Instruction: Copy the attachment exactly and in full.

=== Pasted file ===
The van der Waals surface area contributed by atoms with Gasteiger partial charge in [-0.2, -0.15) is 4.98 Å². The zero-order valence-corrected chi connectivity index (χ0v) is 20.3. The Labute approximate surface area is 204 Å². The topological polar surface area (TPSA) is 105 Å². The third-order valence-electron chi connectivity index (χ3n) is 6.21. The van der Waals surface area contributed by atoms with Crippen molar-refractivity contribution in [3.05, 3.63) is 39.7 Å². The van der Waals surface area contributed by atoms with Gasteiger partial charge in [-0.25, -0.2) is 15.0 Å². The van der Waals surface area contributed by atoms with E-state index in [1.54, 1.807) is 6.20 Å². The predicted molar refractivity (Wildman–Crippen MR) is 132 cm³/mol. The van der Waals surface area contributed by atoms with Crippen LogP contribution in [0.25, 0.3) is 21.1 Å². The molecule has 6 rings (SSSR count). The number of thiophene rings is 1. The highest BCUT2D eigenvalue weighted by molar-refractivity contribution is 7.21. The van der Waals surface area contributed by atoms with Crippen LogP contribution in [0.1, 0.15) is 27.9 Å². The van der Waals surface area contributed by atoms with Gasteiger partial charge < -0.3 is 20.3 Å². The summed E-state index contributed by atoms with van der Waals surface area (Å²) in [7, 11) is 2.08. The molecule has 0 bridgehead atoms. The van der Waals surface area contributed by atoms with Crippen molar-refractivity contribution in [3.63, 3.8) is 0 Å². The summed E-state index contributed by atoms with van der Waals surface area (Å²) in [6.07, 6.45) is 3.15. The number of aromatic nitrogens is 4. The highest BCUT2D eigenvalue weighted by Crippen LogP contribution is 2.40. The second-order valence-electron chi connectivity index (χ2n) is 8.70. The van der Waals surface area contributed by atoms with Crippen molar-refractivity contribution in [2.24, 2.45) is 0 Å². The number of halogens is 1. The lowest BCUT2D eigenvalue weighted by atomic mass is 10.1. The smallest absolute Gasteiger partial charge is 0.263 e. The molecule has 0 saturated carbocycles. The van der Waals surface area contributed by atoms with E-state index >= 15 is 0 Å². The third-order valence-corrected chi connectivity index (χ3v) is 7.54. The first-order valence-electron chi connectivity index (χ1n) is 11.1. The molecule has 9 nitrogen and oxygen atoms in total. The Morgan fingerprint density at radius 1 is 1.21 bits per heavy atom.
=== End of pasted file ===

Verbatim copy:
The van der Waals surface area contributed by atoms with Gasteiger partial charge in [-0.2, -0.15) is 4.98 Å². The zero-order valence-corrected chi connectivity index (χ0v) is 20.3. The Labute approximate surface area is 204 Å². The topological polar surface area (TPSA) is 105 Å². The third-order valence-electron chi connectivity index (χ3n) is 6.21. The van der Waals surface area contributed by atoms with Crippen molar-refractivity contribution in [3.05, 3.63) is 39.7 Å². The van der Waals surface area contributed by atoms with Gasteiger partial charge in [-0.25, -0.2) is 15.0 Å². The van der Waals surface area contributed by atoms with E-state index in [1.54, 1.807) is 6.20 Å². The predicted molar refractivity (Wildman–Crippen MR) is 132 cm³/mol. The van der Waals surface area contributed by atoms with Crippen LogP contribution in [0.25, 0.3) is 21.1 Å². The molecule has 6 rings (SSSR count). The number of thiophene rings is 1. The highest BCUT2D eigenvalue weighted by molar-refractivity contribution is 7.21. The van der Waals surface area contributed by atoms with Crippen LogP contribution in [0.1, 0.15) is 27.9 Å². The van der Waals surface area contributed by atoms with Gasteiger partial charge < -0.3 is 20.3 Å². The summed E-state index contributed by atoms with van der Waals surface area (Å²) in [7, 11) is 2.08. The molecule has 0 bridgehead atoms. The van der Waals surface area contributed by atoms with Crippen molar-refractivity contribution in [3.63, 3.8) is 0 Å². The summed E-state index contributed by atoms with van der Waals surface area (Å²) in [6.07, 6.45) is 3.15. The number of aromatic nitrogens is 4. The highest BCUT2D eigenvalue weighted by Crippen LogP contribution is 2.40. The second-order valence-electron chi connectivity index (χ2n) is 8.70. The van der Waals surface area contributed by atoms with Crippen molar-refractivity contribution in [2.24, 2.45) is 0 Å². The number of halogens is 1. The lowest BCUT2D eigenvalue weighted by atomic mass is 10.1. The smallest absolute Gasteiger partial charge is 0.263 e. The molecule has 0 saturated carbocycles. The van der Waals surface area contributed by atoms with E-state index >= 15 is 0 Å². The third-order valence-corrected chi connectivity index (χ3v) is 7.54. The first-order valence-electron chi connectivity index (χ1n) is 11.1. The molecule has 9 nitrogen and oxygen atoms in total. The Morgan fingerprint density at radius 1 is 1.21 bits per heavy atom.